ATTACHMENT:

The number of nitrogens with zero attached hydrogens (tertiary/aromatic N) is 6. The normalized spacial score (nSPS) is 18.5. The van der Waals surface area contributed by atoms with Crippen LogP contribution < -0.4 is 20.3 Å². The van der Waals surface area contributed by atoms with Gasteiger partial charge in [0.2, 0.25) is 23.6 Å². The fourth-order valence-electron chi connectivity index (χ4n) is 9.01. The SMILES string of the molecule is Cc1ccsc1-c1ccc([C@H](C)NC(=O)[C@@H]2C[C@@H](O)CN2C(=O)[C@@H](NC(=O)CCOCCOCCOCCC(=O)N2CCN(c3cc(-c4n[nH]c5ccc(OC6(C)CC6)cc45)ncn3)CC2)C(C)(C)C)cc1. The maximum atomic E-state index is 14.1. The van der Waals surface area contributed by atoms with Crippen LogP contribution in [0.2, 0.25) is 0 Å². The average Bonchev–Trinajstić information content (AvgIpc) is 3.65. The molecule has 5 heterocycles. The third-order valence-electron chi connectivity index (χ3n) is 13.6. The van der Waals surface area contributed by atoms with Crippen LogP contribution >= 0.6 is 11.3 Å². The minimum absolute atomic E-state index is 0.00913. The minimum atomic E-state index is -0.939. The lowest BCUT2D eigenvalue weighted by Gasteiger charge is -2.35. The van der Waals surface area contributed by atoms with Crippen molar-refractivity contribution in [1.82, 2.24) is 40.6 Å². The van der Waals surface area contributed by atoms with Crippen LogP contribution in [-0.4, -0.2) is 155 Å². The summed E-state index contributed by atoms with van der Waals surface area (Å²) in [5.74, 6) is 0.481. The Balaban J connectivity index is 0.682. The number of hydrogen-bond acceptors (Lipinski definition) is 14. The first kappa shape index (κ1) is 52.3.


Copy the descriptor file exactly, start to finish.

The number of nitrogens with zero attached hydrogens (tertiary/aromatic N) is 6. The normalized spacial score (nSPS) is 18.5. The van der Waals surface area contributed by atoms with Crippen LogP contribution < -0.4 is 20.3 Å². The van der Waals surface area contributed by atoms with Gasteiger partial charge in [0.2, 0.25) is 23.6 Å². The fourth-order valence-electron chi connectivity index (χ4n) is 9.01. The SMILES string of the molecule is Cc1ccsc1-c1ccc([C@H](C)NC(=O)[C@@H]2C[C@@H](O)CN2C(=O)[C@@H](NC(=O)CCOCCOCCOCCC(=O)N2CCN(c3cc(-c4n[nH]c5ccc(OC6(C)CC6)cc45)ncn3)CC2)C(C)(C)C)cc1. The maximum atomic E-state index is 14.1. The van der Waals surface area contributed by atoms with Crippen LogP contribution in [0.2, 0.25) is 0 Å². The average Bonchev–Trinajstić information content (AvgIpc) is 3.65. The molecule has 5 heterocycles. The third-order valence-electron chi connectivity index (χ3n) is 13.6. The van der Waals surface area contributed by atoms with Crippen LogP contribution >= 0.6 is 11.3 Å². The minimum absolute atomic E-state index is 0.00913. The minimum atomic E-state index is -0.939. The lowest BCUT2D eigenvalue weighted by Gasteiger charge is -2.35. The van der Waals surface area contributed by atoms with Crippen molar-refractivity contribution in [1.82, 2.24) is 40.6 Å². The van der Waals surface area contributed by atoms with Crippen LogP contribution in [-0.4, -0.2) is 155 Å². The summed E-state index contributed by atoms with van der Waals surface area (Å²) in [5.74, 6) is 0.481. The Balaban J connectivity index is 0.682. The number of hydrogen-bond acceptors (Lipinski definition) is 14. The first kappa shape index (κ1) is 52.3.